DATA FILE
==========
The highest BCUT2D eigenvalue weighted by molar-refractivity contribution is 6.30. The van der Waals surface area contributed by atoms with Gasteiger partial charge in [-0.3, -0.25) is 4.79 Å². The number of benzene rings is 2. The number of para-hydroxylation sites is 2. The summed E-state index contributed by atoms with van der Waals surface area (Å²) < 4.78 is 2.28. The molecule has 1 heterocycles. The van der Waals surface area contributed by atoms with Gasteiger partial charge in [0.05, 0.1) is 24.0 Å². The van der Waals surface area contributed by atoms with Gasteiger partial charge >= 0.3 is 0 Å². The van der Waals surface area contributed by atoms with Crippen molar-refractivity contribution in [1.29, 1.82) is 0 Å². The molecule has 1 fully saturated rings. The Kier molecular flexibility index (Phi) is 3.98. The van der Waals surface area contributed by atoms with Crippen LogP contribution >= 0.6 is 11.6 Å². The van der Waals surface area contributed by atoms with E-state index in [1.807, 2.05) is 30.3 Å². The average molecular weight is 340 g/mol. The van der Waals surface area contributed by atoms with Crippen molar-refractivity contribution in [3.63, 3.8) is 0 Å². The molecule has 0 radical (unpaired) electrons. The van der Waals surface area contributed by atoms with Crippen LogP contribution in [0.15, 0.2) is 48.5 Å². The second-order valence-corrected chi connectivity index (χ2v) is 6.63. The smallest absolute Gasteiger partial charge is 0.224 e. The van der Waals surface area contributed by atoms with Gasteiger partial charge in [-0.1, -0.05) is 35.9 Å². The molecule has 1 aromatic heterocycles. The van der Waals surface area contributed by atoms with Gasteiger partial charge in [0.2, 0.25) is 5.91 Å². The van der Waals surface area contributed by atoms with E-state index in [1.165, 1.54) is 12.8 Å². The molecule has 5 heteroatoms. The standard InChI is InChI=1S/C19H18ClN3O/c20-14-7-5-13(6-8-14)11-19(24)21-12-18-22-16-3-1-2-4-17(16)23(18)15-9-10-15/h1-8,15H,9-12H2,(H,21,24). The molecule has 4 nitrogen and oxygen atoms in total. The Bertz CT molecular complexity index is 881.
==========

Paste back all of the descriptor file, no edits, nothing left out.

The highest BCUT2D eigenvalue weighted by molar-refractivity contribution is 6.30. The van der Waals surface area contributed by atoms with Gasteiger partial charge in [-0.3, -0.25) is 4.79 Å². The number of benzene rings is 2. The number of para-hydroxylation sites is 2. The summed E-state index contributed by atoms with van der Waals surface area (Å²) < 4.78 is 2.28. The molecule has 1 heterocycles. The van der Waals surface area contributed by atoms with Gasteiger partial charge in [0.05, 0.1) is 24.0 Å². The van der Waals surface area contributed by atoms with Gasteiger partial charge >= 0.3 is 0 Å². The van der Waals surface area contributed by atoms with Crippen molar-refractivity contribution in [1.29, 1.82) is 0 Å². The molecule has 1 fully saturated rings. The Kier molecular flexibility index (Phi) is 3.98. The van der Waals surface area contributed by atoms with Crippen LogP contribution >= 0.6 is 11.6 Å². The van der Waals surface area contributed by atoms with E-state index in [1.807, 2.05) is 30.3 Å². The average molecular weight is 340 g/mol. The van der Waals surface area contributed by atoms with Crippen molar-refractivity contribution in [3.63, 3.8) is 0 Å². The molecule has 0 radical (unpaired) electrons. The van der Waals surface area contributed by atoms with Crippen LogP contribution in [0.15, 0.2) is 48.5 Å². The second-order valence-corrected chi connectivity index (χ2v) is 6.63. The smallest absolute Gasteiger partial charge is 0.224 e. The van der Waals surface area contributed by atoms with Gasteiger partial charge in [-0.1, -0.05) is 35.9 Å². The molecule has 1 aromatic heterocycles. The van der Waals surface area contributed by atoms with Gasteiger partial charge in [0.2, 0.25) is 5.91 Å². The van der Waals surface area contributed by atoms with E-state index in [1.165, 1.54) is 12.8 Å². The molecule has 5 heteroatoms. The standard InChI is InChI=1S/C19H18ClN3O/c20-14-7-5-13(6-8-14)11-19(24)21-12-18-22-16-3-1-2-4-17(16)23(18)15-9-10-15/h1-8,15H,9-12H2,(H,21,24). The molecule has 4 nitrogen and oxygen atoms in total. The Bertz CT molecular complexity index is 881.